The housing market is in its worst downturn since the Great Depression -- and it's taking the rest of the economy down with it. Most forecasters insist there won't be a recession, although the August job losses forced even optimists to acknowledge that the meltdown is causing serious economic problems. (When it comes to recessions, the professionals seem to be the last to find out: On the eve of the last downturn, in the fall of 2000, all the Blue Chip 50 forecasters predicted solid growth for the following year.)
The downturn should not have been a surprise. House prices rose at an unprecedented rate over the past dozen years. For a hundred years, from 1895 to 1995, house prices nationwide increased at the same pace as the overall inflation rate. Since 1995 inflation-adjusted house prices have risen by more than 70 percent. It should have been clear to economists that this run-up was being driven by a speculative bubble. There was no change in the fundamentals of supply or demand that could have explained the rise.
Like Japan's in the 1980s, the U.S. housing bubble coincided with its stock bubble. While the two bubbles burst simultaneously in Japan, in the United States the stock collapse actually fueled the growth of the housing bubble. Investors, after losing much of their wealth in the stock crash, viewed housing as safe. The housing bubble in turn fueled the recovery of the U.S. economy from the stock crash recession of 2001.
Soaring home prices pushed construction and home sales to record levels. Even more important, the run-up in home prices created more than $8 trillion in housing bubble wealth. This wealth fueled a consumption boom, as homeowners withdrew equity from their homes almost as it was created. The savings rate plummeted to near zero in 2005 and '06. People used their homes as ATMs, borrowing to take trips, buy cars or just to meet expenses.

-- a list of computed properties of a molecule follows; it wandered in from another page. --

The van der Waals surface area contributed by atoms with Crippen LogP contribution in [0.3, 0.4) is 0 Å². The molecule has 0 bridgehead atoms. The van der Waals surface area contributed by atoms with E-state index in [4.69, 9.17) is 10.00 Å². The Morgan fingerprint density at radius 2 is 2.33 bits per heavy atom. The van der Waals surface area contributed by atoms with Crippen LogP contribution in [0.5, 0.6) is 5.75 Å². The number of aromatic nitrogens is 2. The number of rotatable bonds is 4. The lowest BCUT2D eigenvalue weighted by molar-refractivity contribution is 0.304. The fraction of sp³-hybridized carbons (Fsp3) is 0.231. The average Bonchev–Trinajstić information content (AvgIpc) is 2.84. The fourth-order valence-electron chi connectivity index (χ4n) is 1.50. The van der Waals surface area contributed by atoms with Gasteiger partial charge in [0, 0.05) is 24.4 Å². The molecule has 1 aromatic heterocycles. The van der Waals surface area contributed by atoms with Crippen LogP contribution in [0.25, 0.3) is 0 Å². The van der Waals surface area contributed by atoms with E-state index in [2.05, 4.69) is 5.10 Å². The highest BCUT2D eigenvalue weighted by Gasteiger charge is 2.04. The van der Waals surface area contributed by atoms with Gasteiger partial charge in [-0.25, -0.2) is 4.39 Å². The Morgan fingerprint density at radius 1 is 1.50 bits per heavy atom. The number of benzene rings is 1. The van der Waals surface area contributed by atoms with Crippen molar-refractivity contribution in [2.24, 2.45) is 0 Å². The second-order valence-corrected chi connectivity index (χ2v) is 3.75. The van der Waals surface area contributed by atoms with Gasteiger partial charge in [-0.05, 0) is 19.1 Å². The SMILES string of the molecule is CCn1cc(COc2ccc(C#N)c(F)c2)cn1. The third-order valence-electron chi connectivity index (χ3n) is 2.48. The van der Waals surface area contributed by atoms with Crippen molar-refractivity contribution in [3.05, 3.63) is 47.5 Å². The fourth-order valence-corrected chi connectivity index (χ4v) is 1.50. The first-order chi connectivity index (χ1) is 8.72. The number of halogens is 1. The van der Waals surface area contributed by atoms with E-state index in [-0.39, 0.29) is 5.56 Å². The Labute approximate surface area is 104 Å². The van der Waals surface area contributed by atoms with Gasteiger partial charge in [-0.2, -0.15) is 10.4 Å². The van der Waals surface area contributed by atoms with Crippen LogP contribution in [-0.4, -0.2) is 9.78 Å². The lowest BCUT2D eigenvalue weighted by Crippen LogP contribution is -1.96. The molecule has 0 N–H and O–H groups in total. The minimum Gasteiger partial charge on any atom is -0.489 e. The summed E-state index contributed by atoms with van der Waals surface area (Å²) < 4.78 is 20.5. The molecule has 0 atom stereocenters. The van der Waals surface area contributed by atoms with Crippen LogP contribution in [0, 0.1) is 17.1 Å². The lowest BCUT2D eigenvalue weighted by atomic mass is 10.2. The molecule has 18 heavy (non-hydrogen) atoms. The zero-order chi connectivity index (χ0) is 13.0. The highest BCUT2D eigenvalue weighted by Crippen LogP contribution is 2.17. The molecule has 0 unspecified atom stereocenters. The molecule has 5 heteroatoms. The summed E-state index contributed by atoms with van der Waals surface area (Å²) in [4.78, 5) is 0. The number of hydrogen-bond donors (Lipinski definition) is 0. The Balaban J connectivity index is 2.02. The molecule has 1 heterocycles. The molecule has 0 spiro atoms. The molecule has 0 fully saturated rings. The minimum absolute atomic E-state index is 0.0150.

This pattern of growth could not be sustained. Record house prices were supported by a tidal wave of speculation, as millions of people suddenly became interested in investment properties. As prices soared, financing arrangements became ever more questionable. Down payments went out of style. Adjustable-rate mortgages and interest-only loans, even negative amortization loans (in which mortgage debt grows month by month), became common.
The worst of the speculative financing was in the subprime market, where moderate-income home buyers were persuaded to take out adjustable-rate mortgages, which generally feature very low "teaser rates," typically reset after three years, often to levels that are five or six percentage points higher. Millions of families who could afford the teaser rates cannot possibly afford the higher rates. This is leading to a huge wave of defaults and foreclosures -- which is just beginning, as homeowners who took out mortgages in 2004 are now hitting their three-year mark.
The subprime scandal would not have happened if the mortgage market had not been transformed over the past quarter-century. Banks used to hold the mortgages they issued, which gave them a strong incentive to be careful (often too careful) not to issue a mortgage the borrower could not pay. In the current market, the mortgage issuer typically sells it off in the secondary market, where it becomes the basis for mortgage-backed securities that are then sold throughout the world. This is why the subprime crisis is leading to failures of banks and funds in France, Germany, Australia and elsewhere.
Mortgage credit has frozen up for all but the safest loans. This showed up starkly in a 12.2 percent drop in the July pending sales index, which measures the number of sales contracts signed each month. While this is an extraordinary decline, the reality is almost certainly much worse than the data show, since many of these contracts will fall through because buyers can't get mortgages.